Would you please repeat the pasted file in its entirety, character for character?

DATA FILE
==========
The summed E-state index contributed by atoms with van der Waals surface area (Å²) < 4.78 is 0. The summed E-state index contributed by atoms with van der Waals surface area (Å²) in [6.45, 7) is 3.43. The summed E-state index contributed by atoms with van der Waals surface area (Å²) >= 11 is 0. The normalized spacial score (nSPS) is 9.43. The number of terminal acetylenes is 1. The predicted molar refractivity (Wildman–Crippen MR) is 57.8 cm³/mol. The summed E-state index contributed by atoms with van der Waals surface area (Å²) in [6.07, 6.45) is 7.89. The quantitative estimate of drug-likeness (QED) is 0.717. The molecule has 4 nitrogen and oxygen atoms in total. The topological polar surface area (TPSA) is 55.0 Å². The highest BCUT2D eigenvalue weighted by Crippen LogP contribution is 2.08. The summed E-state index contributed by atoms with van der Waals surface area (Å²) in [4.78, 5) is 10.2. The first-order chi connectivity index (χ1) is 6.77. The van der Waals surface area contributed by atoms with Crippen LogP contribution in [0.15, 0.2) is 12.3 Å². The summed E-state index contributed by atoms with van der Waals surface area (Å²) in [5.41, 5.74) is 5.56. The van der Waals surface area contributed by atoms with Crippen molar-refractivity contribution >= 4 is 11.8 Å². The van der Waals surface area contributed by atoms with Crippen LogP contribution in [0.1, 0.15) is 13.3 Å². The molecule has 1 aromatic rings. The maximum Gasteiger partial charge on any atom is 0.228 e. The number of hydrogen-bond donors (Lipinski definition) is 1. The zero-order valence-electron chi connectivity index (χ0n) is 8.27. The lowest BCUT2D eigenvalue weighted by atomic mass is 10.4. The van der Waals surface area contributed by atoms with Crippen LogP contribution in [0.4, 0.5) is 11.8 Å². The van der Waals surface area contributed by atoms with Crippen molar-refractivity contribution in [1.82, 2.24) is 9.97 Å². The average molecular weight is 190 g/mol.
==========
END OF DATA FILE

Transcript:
The summed E-state index contributed by atoms with van der Waals surface area (Å²) < 4.78 is 0. The summed E-state index contributed by atoms with van der Waals surface area (Å²) in [6.45, 7) is 3.43. The summed E-state index contributed by atoms with van der Waals surface area (Å²) >= 11 is 0. The normalized spacial score (nSPS) is 9.43. The number of terminal acetylenes is 1. The predicted molar refractivity (Wildman–Crippen MR) is 57.8 cm³/mol. The summed E-state index contributed by atoms with van der Waals surface area (Å²) in [6.07, 6.45) is 7.89. The quantitative estimate of drug-likeness (QED) is 0.717. The molecule has 4 nitrogen and oxygen atoms in total. The topological polar surface area (TPSA) is 55.0 Å². The highest BCUT2D eigenvalue weighted by Crippen LogP contribution is 2.08. The summed E-state index contributed by atoms with van der Waals surface area (Å²) in [4.78, 5) is 10.2. The first-order chi connectivity index (χ1) is 6.77. The van der Waals surface area contributed by atoms with Crippen LogP contribution in [0.15, 0.2) is 12.3 Å². The summed E-state index contributed by atoms with van der Waals surface area (Å²) in [5.41, 5.74) is 5.56. The van der Waals surface area contributed by atoms with Crippen molar-refractivity contribution >= 4 is 11.8 Å². The van der Waals surface area contributed by atoms with Crippen LogP contribution in [0.1, 0.15) is 13.3 Å². The molecule has 1 aromatic rings. The maximum Gasteiger partial charge on any atom is 0.228 e. The number of hydrogen-bond donors (Lipinski definition) is 1. The zero-order valence-electron chi connectivity index (χ0n) is 8.27. The lowest BCUT2D eigenvalue weighted by atomic mass is 10.4. The van der Waals surface area contributed by atoms with Crippen LogP contribution in [0.4, 0.5) is 11.8 Å². The van der Waals surface area contributed by atoms with Crippen molar-refractivity contribution in [1.82, 2.24) is 9.97 Å². The average molecular weight is 190 g/mol.